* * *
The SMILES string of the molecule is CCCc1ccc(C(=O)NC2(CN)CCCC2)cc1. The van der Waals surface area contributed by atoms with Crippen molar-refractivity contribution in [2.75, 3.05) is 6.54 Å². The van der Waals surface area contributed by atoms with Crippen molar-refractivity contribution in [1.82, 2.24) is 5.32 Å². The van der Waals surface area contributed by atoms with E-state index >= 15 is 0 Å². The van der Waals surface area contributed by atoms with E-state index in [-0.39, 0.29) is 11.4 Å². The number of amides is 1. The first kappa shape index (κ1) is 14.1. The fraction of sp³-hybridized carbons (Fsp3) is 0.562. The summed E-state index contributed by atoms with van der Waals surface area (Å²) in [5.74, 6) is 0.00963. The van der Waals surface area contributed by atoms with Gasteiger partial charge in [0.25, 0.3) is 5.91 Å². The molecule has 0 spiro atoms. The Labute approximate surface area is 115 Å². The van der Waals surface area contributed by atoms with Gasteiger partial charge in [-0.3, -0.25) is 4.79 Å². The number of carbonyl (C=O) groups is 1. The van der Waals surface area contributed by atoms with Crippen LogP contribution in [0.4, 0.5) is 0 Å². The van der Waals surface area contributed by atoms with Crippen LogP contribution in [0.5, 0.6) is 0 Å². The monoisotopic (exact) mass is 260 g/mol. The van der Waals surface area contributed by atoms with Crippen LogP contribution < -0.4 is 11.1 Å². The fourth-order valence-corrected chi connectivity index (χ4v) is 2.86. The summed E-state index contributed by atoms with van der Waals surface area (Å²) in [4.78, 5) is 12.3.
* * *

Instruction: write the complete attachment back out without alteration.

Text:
The SMILES string of the molecule is CCCc1ccc(C(=O)NC2(CN)CCCC2)cc1. The van der Waals surface area contributed by atoms with Crippen molar-refractivity contribution in [2.75, 3.05) is 6.54 Å². The van der Waals surface area contributed by atoms with Crippen molar-refractivity contribution in [1.82, 2.24) is 5.32 Å². The van der Waals surface area contributed by atoms with E-state index >= 15 is 0 Å². The van der Waals surface area contributed by atoms with E-state index in [-0.39, 0.29) is 11.4 Å². The number of amides is 1. The first kappa shape index (κ1) is 14.1. The fraction of sp³-hybridized carbons (Fsp3) is 0.562. The summed E-state index contributed by atoms with van der Waals surface area (Å²) in [5.74, 6) is 0.00963. The van der Waals surface area contributed by atoms with Gasteiger partial charge in [0.25, 0.3) is 5.91 Å². The molecule has 0 spiro atoms. The Labute approximate surface area is 115 Å². The van der Waals surface area contributed by atoms with Gasteiger partial charge in [-0.3, -0.25) is 4.79 Å². The number of carbonyl (C=O) groups is 1. The van der Waals surface area contributed by atoms with Crippen LogP contribution in [0.4, 0.5) is 0 Å². The van der Waals surface area contributed by atoms with Crippen LogP contribution in [0.5, 0.6) is 0 Å². The monoisotopic (exact) mass is 260 g/mol. The van der Waals surface area contributed by atoms with Crippen LogP contribution < -0.4 is 11.1 Å². The fourth-order valence-corrected chi connectivity index (χ4v) is 2.86. The summed E-state index contributed by atoms with van der Waals surface area (Å²) in [4.78, 5) is 12.3.